I’ve never understood the concept of liking something ironically. I’ve always suspected that it’s just a weak cover to enjoy something unfashionable that you legitimately like.
Personally I don’t care if my tastes are deemed fashionable or not. I like what I like without apology or pretense. And I Love Bob Seger.
I realize I’m about 20-30 years younger than most of the demographic of his fan base, but I’m no less passionate. Seger’s music cuts to my heart in a way that even my favorite contemporary artists can’t.
Last night he played to a crowd of nearly 19,000 in Brooklyn, and while I was initially priced out, I managed to snag a last minute discounted ticket to what was surely a once in a lifetime show.
Nostalgia accounts for a large part of the reason that I love Seger’s music. My mom loves Bob Seger and played his music when I was growing up, he’s also legend in our mutual home state (Michigan). In short I can’t hear a Bob Seger song without drifting away in my mind and heart to a bittersweet place in my past.
This beautifully written article (The Joyous, Lonely Soul of Bob Seger) articulates why fans like me love his music — it shifts from perfectly desolate and lonely to an a joyful celebration that makes you want to roll down the windows and sing at the top of your voice.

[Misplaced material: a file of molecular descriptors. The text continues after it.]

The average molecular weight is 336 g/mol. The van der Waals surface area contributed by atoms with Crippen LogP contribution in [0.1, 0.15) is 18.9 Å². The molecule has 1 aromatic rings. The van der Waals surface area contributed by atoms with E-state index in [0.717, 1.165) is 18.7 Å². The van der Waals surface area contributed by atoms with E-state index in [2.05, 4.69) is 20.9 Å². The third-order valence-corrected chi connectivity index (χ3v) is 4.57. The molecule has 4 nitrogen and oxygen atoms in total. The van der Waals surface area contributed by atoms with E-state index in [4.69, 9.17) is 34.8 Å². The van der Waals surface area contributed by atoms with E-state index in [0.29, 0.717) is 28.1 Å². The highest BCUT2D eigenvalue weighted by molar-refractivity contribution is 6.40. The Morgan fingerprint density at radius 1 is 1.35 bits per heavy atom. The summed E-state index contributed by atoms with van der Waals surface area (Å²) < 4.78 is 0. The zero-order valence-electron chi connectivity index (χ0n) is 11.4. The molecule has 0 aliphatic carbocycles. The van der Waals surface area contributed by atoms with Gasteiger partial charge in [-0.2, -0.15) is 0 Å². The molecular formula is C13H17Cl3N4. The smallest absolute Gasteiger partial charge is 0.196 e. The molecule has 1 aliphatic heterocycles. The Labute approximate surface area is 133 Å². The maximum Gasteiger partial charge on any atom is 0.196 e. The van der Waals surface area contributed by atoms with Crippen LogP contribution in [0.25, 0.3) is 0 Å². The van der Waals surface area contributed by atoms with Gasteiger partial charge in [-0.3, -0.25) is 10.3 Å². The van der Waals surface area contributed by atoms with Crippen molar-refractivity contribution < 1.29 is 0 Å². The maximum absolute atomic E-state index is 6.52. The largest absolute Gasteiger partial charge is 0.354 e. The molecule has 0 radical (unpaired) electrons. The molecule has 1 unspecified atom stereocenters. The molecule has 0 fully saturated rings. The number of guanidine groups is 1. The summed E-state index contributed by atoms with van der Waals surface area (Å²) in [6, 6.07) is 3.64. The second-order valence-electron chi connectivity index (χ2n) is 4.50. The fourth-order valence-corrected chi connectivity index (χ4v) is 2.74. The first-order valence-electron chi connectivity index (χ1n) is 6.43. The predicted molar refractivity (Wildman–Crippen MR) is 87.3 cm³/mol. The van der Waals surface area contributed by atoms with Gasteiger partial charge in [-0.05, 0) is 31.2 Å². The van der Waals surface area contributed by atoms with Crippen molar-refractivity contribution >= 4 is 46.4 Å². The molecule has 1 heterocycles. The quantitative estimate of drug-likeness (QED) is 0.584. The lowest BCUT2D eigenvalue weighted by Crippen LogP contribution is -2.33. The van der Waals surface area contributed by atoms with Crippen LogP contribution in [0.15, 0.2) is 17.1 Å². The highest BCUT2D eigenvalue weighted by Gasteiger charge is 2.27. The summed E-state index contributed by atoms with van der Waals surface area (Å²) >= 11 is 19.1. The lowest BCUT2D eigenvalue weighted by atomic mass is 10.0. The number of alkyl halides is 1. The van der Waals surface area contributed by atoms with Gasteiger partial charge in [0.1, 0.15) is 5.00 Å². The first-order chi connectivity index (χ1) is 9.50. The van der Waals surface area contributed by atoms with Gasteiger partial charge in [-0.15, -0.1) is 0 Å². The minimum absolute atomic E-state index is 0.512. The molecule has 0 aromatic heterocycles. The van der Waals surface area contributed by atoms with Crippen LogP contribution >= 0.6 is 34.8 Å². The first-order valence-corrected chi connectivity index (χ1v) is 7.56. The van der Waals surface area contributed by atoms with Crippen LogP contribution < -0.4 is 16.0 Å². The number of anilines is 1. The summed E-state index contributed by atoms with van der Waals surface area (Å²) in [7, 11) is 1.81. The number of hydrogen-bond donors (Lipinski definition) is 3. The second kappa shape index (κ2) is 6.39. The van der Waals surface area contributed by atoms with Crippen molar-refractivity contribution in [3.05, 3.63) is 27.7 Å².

In the article the author, Scott Sparling, says “to appreciate ‘Like a Rock,’ you have to be old enough for the lyric “Twenty years now, where’d they go?” to be freighted with both affection and heartbreak. If you don’t feel that yet, wait a decade or two: You’ll get there.”
Twenty years ago I was not quite 12 years old, and while that is likely not the two decades of time he’s referring to, those lyrics and many more of Seger’s do fill me with both affection and heartbreak. Hearing songs last night he said he hadn’t played it on tour in 26 years (Like a Rock), or one that I remember dancing around the living room with my mom to (Old Time Rock and Roll), or one that I shared the last dance at my wedding to (We’ve Got Tonight) made it a once in a lifetime moment for me.
As Sparling says, to music snobs, Seger’s a meat and potatoes rocker. But to me he’s a poet, to me he’s home.
Seger played almost exclusively from his “greatest hits” (a long list), it was a show and to end a career on, it was a show for fans to sing along to, to scream and dance along to, to be transported by. He’s still recording new songs, but at 68-years-old, a multi-city, multi-month, giant arena tour isn’t likely to happen again. I’m glad that I got the chance to see and hear him in person, I’m grateful for the moments when he played songs like “Night Moves,” “Against the Wind,” and my personal favorite “We’ve Got Tonight,” and my voice echoed with thousands of feeling each syllable.
Many of Seger’s most evocative songs are full of nostalgic for long summer nights, and the struggles of of growing up (“I’m older now but still running against the wind”). In the Village Voice review of last night’s show the author said “For an evening, it was any year the audience associated the songs with and wanted to pretend never ended.”
I don’t wish those years had never ended, but I’m happy to relive them with Bob Seger anytime.